Cordova Spit, centre, lies north of Island View Beach Regional Park and is owned by the District of Central Saanich. The District is looking into the steps necessary to give it to the neighbouring Tsawout First Nation, who know it at TIXEN. (Google Maps)

Central Saanich, Tsawout taking part in reconciliation ceremony

Blanket event Monday to help foster mutual trust and respect

As part of ongoing reconciliation efforts between two communities on the Saanich Peninsula, the Tsawout First Nation and District of Central Saanich will take part in a blanket exercise Monday morning.

A blanket exercise has its roots with the KAIROS program in the 1990s. Participants stand on blankets representing Canada before the arrival of Europeans. As a narrator speaks of the relationship between two worlds, participants representing both Indigenous people and newcomers, join up and interact. By the end, only a few people stand on the blankets, which have been folded up to represent a fraction of their original area.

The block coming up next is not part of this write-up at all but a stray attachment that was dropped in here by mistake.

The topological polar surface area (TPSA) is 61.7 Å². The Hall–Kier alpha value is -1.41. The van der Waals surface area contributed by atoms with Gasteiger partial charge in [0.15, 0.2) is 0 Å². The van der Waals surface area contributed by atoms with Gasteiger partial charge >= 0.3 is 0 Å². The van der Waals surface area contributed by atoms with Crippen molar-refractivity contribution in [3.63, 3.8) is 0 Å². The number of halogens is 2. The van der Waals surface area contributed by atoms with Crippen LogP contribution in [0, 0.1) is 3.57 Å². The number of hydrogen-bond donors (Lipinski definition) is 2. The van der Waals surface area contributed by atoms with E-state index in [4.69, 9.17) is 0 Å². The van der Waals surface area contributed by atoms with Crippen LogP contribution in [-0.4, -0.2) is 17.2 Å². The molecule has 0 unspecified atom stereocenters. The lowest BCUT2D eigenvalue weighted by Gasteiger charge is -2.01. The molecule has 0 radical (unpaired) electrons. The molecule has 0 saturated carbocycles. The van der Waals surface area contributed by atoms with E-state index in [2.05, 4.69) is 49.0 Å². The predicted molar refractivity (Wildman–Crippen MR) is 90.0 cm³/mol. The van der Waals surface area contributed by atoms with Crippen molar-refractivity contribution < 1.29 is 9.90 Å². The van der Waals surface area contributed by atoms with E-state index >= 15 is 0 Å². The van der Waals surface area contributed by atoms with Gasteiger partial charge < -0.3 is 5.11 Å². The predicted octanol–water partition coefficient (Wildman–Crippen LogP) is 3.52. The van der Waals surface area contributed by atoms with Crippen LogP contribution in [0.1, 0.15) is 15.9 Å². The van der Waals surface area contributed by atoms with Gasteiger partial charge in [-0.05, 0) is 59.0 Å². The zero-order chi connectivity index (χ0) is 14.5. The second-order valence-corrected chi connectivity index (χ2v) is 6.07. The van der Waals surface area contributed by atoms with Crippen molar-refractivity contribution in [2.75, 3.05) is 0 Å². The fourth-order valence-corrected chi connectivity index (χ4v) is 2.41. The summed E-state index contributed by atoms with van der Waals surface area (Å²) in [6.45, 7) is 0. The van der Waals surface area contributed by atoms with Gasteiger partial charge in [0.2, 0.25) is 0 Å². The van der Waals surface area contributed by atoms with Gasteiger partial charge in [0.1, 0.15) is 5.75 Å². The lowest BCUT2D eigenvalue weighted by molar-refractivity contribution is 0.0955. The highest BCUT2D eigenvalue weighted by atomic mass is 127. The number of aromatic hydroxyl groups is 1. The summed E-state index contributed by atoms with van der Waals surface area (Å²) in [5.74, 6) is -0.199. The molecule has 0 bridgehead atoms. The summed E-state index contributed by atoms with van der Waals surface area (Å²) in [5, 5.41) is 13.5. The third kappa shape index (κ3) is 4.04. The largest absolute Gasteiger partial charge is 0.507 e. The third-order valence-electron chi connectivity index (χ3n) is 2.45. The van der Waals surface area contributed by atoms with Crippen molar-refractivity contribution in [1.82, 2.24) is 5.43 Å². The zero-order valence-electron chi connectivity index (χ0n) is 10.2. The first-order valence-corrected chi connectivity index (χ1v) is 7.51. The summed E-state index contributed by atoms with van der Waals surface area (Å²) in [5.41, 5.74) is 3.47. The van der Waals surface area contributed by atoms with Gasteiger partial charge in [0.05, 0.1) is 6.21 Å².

RELATED: A step towards truth and reconciliation in Central Saanich.

The event is an effort to highlight how Indigenous land was taken during colonization, and as a way of strengthening mutual trust and respect between the two communities’ governing bodies.

The event takes place Mon., April 23 at TIXEN (pronounced Tee quawn) — or Cordova Spit — on the Tsawout First Nation. The sand spit is the subject of efforts by the District of Central Saanich to return it to the Tsawout. According to a media release, TIXEN has been used by the WASANEC (Saanich) people for thousands of years to gather seafood, medicinal plants and as a spiritual area – even a burial site. It became Crown land with European settlement of the region and was transferred to the District in the 1950s.

RELATED: Central Saanich to acknowledge territory at meetings.

The blanket event takes place between 9 and 11 a.m. and the Peninsula News Review plants to be there to witness and cover the event, which will draw around 40 participants.

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